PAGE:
The weather Saturday was as perfect as one could ask for as the fourth annual Bayou Mardi Gras Association parade rolled through downtown New Iberia.

“Push back! Watch out for the flags!” one chaperone for the Franny’s Dance School troupe bellowed as they moved past Julia Street into the more congested downtown area. “They’re twirling the flags, so look out.”

This year’s parade featured some return guests, like the Fat City Drum Corps and the parade’s military veteran co-marshals. It also expanded its lineup of floats, featuring nearly 50 groups, including a collection of Mardi Gras Indians from New Orleans’ Third Ward.

As in previous years, the crowd was thick and cordial, with a generally family friendly atmosphere extending the length of the route. Through the downtown area balconies were filled as revelers alternately reached out and called for beads and trinkets from the passing floats or danced and sang along as local bands passed underneath.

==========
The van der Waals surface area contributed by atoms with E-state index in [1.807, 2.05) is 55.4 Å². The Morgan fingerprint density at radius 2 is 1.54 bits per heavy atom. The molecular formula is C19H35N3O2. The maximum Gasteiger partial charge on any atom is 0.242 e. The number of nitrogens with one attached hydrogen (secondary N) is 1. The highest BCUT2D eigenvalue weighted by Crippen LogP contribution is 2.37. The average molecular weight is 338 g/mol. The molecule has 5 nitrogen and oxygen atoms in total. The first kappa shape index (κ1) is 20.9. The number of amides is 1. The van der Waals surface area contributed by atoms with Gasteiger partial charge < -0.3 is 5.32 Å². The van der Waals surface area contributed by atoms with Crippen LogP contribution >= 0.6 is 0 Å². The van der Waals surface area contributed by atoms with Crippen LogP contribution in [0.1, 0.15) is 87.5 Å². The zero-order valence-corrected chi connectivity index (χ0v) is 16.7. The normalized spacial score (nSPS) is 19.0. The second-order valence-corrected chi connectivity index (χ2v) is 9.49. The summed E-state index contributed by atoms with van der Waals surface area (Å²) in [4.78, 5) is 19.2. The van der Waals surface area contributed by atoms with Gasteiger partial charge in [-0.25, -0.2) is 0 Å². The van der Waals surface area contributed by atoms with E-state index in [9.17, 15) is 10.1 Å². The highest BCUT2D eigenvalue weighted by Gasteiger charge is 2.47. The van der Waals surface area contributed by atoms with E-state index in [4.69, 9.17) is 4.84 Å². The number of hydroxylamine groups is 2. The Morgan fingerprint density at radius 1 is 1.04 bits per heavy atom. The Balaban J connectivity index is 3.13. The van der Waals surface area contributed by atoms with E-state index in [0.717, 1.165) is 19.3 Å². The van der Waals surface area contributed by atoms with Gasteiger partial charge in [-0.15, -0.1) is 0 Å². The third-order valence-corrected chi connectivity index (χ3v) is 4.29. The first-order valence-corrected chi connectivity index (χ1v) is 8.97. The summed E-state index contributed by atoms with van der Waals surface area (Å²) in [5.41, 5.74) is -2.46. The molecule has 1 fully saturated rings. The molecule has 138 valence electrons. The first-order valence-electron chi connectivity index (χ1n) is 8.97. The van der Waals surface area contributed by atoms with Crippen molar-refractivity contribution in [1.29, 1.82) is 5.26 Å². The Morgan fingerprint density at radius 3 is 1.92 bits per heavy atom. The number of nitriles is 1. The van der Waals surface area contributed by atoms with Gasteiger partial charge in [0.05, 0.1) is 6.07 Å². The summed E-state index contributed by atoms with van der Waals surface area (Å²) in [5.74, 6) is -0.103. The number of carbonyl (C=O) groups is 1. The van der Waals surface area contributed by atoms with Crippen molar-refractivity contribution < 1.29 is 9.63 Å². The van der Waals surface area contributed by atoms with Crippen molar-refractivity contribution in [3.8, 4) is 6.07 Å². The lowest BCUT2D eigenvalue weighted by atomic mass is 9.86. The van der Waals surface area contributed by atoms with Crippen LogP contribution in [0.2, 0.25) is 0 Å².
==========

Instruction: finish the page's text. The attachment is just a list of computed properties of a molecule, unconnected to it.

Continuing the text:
On the street level, children stood with upstretched arms, waving and yelling to get the attention of the krewe members tossing throws to the crowd. Occasionally a rider would spot someone they knew and load up bags of beads and stuffed animals to toss across the crowd.

Unlike some larger parades, the competition for trinkets was not the driving force for the evening. Taller kids handed off beads and other throws to smaller children along the route. The vibe was more of a mutual sharing of the festive atmosphere rather than a race to get the biggest hoard of stuff.

Not that there was any lack of booty to be had. Some floats pelted the crowd with so much lucre that it took a few minutes before all of the offerings were scooped up.

Even after the parade had passed out of the downtown area and made its turn to cross the Bayou Teche, the sound of parties still tinkled across the street, echoing off the walls of storefronts along Main Street.

At Preservation, the tables were packed inside with parade goers who decided to stay on for dinner and drinks. Outside the restaurant, the al fresco dining tables were covered in drink glasses, beer bottles and menus from the previous occupants who had either moved inside or moved on.

“It was a good night,” said one New Iberia Police officer stationed along the route after the parade passed. “Now I just want them to clean the street so we can get back to normal.”

Dwayne Fatherree is the community editor for The Daily Iberian. He can be reached at

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